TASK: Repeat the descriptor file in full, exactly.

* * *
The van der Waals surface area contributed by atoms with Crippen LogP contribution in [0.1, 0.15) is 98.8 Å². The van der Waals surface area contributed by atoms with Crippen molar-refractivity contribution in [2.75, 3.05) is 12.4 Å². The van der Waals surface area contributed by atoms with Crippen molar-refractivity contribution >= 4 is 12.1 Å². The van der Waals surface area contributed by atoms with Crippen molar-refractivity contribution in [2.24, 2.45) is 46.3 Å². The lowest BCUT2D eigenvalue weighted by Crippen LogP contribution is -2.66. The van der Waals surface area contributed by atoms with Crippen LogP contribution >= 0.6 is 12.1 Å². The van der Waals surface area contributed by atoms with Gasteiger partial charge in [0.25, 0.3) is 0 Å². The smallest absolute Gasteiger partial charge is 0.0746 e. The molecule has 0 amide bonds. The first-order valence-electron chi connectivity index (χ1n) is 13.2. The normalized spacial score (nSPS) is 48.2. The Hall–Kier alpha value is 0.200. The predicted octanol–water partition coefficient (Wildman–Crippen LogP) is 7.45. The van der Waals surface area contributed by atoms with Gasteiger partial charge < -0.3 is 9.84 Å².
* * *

The van der Waals surface area contributed by atoms with Crippen LogP contribution in [0.1, 0.15) is 98.8 Å². The van der Waals surface area contributed by atoms with Crippen molar-refractivity contribution in [2.75, 3.05) is 12.4 Å². The van der Waals surface area contributed by atoms with Crippen molar-refractivity contribution >= 4 is 12.1 Å². The van der Waals surface area contributed by atoms with Crippen molar-refractivity contribution in [2.24, 2.45) is 46.3 Å². The lowest BCUT2D eigenvalue weighted by Crippen LogP contribution is -2.66. The van der Waals surface area contributed by atoms with Crippen LogP contribution >= 0.6 is 12.1 Å². The van der Waals surface area contributed by atoms with Gasteiger partial charge in [0.25, 0.3) is 0 Å². The smallest absolute Gasteiger partial charge is 0.0746 e. The molecule has 0 amide bonds. The first-order valence-electron chi connectivity index (χ1n) is 13.2. The normalized spacial score (nSPS) is 48.2. The Hall–Kier alpha value is 0.200. The predicted octanol–water partition coefficient (Wildman–Crippen LogP) is 7.45. The van der Waals surface area contributed by atoms with Gasteiger partial charge < -0.3 is 9.84 Å².